The PI (theoretical isoelectric point), MW (molecular weight), and GRAVY (grand average of hydropathy) of the ZmCNGCs were predicted by ExPASy (Artimo et al., 2012). CELLO v.2.5 software was used to predict the subcellular location of the ZmCNGCs (Yu, Lin & Hwang, 2010). Information about the chromosome distribution of ZmCNGCs and genetic sequences, such as DNA sequences, CDS, cDNA, and up-stream 1500 base pair (bp) DNA sequences obtained from a BLASTN search of the Ensembl Plant database (Bolser et al., 2016).
Multiple alignments, phylogenetic analysis and gene duplication analysis
Multiple sequence alignments were performed using the T-COFFEE method (Di Tommaso et al., 2011) and visualized by ESPript using the default program setting (Robert & Gouet, 2014). A maximum likelihood (ML) phylogenetic tree was constructed using the MEGA 7 software program with 1,000 bootstrap replications and the Jones-Taylor-Thornton model (Kumar, Stecher & Tamura, 2016). To further validate the accuracy of the ML tree, an un-rooted phylogenetic tree was constructed with 1,000 bootstrap replications using the MEGA 7 software program and was based on full-length protein sequence alignments. The ML analysis of 12 gramineae plants was performed using the IQTree program with the LG + G4 and state frequencies were determined from the amino acid matrix and other default parameters (Lam-Tung et al., 2015). The tree was visualized by Evolview online (He et al., 2016). Segmental duplication between maize genes and the synteny block between maize and Sorghum, and rice and Brachypodium were obtained from the Plant Genome Duplication database (Lee et al., 2013). The substitution rates (Ka/Ks) for duplication events were calculated by the DnaSP v5 software program (Librado & Rozas, 2009), and the divergence times (Mya) were calculated using the formula: Mya = Ks ∕2λ × 10−6, where λ = 6.5 × 10−9 (Lynch & Conery, 2000).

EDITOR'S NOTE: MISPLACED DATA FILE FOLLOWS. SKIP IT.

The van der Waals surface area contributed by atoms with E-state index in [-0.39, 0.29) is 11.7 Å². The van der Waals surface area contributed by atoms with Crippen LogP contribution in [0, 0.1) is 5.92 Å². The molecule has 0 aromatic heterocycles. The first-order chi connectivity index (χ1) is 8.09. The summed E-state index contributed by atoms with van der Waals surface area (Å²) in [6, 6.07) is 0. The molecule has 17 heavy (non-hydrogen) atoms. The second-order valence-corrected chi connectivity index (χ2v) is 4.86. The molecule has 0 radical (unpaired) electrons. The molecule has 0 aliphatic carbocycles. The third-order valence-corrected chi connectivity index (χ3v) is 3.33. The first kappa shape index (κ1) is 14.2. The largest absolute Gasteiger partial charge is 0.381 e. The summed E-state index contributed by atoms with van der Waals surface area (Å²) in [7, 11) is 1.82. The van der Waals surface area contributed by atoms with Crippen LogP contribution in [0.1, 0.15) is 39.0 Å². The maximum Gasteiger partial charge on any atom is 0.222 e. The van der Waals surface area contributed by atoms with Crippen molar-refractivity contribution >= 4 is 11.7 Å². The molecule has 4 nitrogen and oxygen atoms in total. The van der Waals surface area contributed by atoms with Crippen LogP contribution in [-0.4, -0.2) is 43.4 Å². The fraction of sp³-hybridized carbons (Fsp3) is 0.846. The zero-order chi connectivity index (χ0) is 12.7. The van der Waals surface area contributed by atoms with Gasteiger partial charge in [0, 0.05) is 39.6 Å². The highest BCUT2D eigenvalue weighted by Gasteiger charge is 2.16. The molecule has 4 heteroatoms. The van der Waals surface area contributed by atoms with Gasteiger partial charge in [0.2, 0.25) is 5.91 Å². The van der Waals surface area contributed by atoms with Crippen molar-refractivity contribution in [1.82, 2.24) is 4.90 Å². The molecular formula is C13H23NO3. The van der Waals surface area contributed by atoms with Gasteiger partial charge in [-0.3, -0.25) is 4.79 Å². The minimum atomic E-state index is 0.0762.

Gene structure and conserved motif analyses
The gene structures (exon-intron) of the ZmCNGC genes were determined by the Gene Structure Display Server (Hu et al., 2015) using the CDS and DNA sequences from the ZmCNGC genes. The conserved motifs of the ZmCNGC proteins were subjected to the MEME Suite web server (Bailey et al., 2015) with the maximum number of motifs set at 10 and an optimum width range for the motifs of 6–200 aa.
Cis-acting regulatory elements and the prediction of protein–protein interaction in ZmCNGCs
The up-stream 1,500 bp DNA sequences in the ZmCNGC genes were used to locate cis-acting regulatory elements by the ‘Signal Scan Search’ programs in the NEW PLACE database (Higo et al., 1999). The interactions between ZmCNGCs and other maize proteins were predicted using the STRING 10 online program (Szklarczyk et al., 2017) and visualized by the Cytoscape v3.4.0 software program (Shannon et al., 2003).
ZmCNGC gene expression profiles and network interaction analysis